Sabine Schut-Kery on Sanceo (Photo by Allen MacMillan)Germany won the gold medal, as expected, with all three riders scoring in the 80s for s total of 8,178, but it was a very tight battle for the silver and bronze with Great Britain taking the bronze on 7,723.
Denmark was fourth on 7,540, followed by The Netherlands in fifth, with Edward Gal scoring 79.98 percent on the flashy Totilas stallion Total US. Sweden was sixth, with Spain seventh and Portugal eighth.
As a measure of a top dressage horse is worth, Totilas was worth $10 million, and Totsl US is so far his best son.
This was the U.S. team's first silver medal in 73 years, in the London Olympic Games in 1948, after finishing in third for a bronze medal seven times at past Olympics.
What Can You Do with an Equine Degree? Just Ask a Johnson & Wales Alum
By Staff Writers
PROVIDENCE R.I.--“Equine Business Management is not just a supplemental degree or concentration in which you just participate in equine activities,” says Tierney Boyd ’11, ’12 MBA. “It isn’t a club or extracurricular activity but a business degree with a focus on the equine industry. It turns what may have been a passionate hobby into a career path. The Johnson & Wales University Equine program is full of passionate students, professors and staff aimed at helping you find your niche in this big industry.”
For Boyd, her niche is being a business owner.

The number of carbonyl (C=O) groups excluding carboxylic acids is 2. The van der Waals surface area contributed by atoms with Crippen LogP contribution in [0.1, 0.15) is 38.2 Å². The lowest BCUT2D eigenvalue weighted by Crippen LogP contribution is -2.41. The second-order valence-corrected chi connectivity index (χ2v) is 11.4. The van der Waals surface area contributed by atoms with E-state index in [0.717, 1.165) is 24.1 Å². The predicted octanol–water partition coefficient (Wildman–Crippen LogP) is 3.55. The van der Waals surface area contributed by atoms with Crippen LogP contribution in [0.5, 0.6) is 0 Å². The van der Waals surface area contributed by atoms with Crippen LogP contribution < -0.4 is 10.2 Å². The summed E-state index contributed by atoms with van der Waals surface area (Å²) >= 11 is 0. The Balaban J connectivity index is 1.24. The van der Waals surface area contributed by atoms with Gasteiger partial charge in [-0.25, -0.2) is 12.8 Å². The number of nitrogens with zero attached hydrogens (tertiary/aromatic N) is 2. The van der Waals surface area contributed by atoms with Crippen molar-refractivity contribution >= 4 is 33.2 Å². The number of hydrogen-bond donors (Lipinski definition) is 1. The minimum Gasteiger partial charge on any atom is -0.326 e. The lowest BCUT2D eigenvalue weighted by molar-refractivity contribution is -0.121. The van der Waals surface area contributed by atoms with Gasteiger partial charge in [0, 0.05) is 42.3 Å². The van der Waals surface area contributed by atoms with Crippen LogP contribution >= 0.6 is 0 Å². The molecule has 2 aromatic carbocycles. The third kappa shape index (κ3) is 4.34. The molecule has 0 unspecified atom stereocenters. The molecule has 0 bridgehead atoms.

She opened her own tack shop, Bits & Pieces, in 2016 with a brick-and-mortar location in Charleston S.C., a retail website, and a mobile tack unit that travels to horse shows.
Our alumni have found their calling as veterinarian technicians, equine instructors, journalists, riding apparel vendors and so much more.
The opportunities are endless in the Equine industry, so JWU has spent the last 40 years teaching an Equine program that reflects this.
A wide variety of elective choices, a state-of-the-art Center for Equine Studies, nationally recognized Intercollegiate Horse Show Association (IHSA) and Intercollegiate Dressage Association (IDA) competitive teams, and plenty of extracurricular activities including seminars, clinics and field trips give our Equine students everything they need to succeed.
“I was able to dig down with each course to find out what my particular interests and strengths were,” Boyd says. “Did I want to go into professional horse show management? Did I want to become a trainer? Breeder? Barn manager? Of course, when starting my JWU journey I had absolutely no idea what path I wanted to take. JWU’s Equine program allowed me to explore those options.”
Johnson & Wales University is a private, nonprofit, accredited institution with campuses in Providence, R. I., and Charlotte, N.C.
Delaware Valley University’s Students Gain Unique International Experiences Abroad
By Staff Writers
DOYLESTOWN,, Pa.--For equine students at Delaware Valley University, the classroom has truly gone global.
Delaware Valley University British Horse Industry Study Abroad students discuss equine feeding practices with a representative from Saracen Horse Feeds at the 2019 Houghton International Horse Trials.For the past three decades, the university has offered a semester-long exchange program with Hartpury University, one of the largest and most recognized equine colleges in the world.
More recently, DelVal has introduced short-term, faculty-led immersive experiential learning programs in Great Britain and Germany.
This new initiative provides greater accessibility and targeted learning for students seeking to gain international experience in the equine industry.
As part of DelVal’s program, students complete both stateside lessons and in-country experiences.